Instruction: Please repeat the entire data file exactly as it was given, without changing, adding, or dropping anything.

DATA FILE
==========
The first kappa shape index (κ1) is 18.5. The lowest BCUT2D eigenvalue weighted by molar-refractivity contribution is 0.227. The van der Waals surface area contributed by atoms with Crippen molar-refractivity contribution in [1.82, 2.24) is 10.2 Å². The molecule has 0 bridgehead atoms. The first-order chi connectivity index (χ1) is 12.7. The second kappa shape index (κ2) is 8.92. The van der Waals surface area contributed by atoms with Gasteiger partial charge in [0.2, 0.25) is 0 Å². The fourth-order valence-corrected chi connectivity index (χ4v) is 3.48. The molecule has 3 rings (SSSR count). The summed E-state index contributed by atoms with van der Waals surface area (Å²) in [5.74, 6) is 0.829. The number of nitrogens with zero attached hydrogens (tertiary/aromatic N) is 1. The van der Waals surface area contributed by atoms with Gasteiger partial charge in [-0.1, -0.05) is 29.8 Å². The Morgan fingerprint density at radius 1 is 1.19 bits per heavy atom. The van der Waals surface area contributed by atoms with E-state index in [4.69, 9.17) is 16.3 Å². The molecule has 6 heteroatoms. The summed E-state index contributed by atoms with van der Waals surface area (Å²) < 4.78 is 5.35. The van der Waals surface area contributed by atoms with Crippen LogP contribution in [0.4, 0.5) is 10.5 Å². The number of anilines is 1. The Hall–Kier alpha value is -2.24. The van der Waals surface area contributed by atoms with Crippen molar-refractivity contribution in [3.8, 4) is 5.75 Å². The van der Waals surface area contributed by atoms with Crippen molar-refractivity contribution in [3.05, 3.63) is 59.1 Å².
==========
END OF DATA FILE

The first kappa shape index (κ1) is 18.5. The lowest BCUT2D eigenvalue weighted by molar-refractivity contribution is 0.227. The van der Waals surface area contributed by atoms with Crippen molar-refractivity contribution in [1.82, 2.24) is 10.2 Å². The molecule has 0 bridgehead atoms. The first-order chi connectivity index (χ1) is 12.7. The second kappa shape index (κ2) is 8.92. The van der Waals surface area contributed by atoms with Gasteiger partial charge in [0.2, 0.25) is 0 Å². The fourth-order valence-corrected chi connectivity index (χ4v) is 3.48. The molecule has 3 rings (SSSR count). The summed E-state index contributed by atoms with van der Waals surface area (Å²) in [5.74, 6) is 0.829. The number of nitrogens with zero attached hydrogens (tertiary/aromatic N) is 1. The van der Waals surface area contributed by atoms with Gasteiger partial charge in [-0.1, -0.05) is 29.8 Å². The Morgan fingerprint density at radius 1 is 1.19 bits per heavy atom. The van der Waals surface area contributed by atoms with E-state index in [4.69, 9.17) is 16.3 Å². The molecule has 6 heteroatoms. The summed E-state index contributed by atoms with van der Waals surface area (Å²) < 4.78 is 5.35. The van der Waals surface area contributed by atoms with Crippen LogP contribution in [0.4, 0.5) is 10.5 Å². The number of anilines is 1. The Hall–Kier alpha value is -2.24. The van der Waals surface area contributed by atoms with Crippen molar-refractivity contribution in [3.8, 4) is 5.75 Å². The van der Waals surface area contributed by atoms with Crippen molar-refractivity contribution in [3.05, 3.63) is 59.1 Å².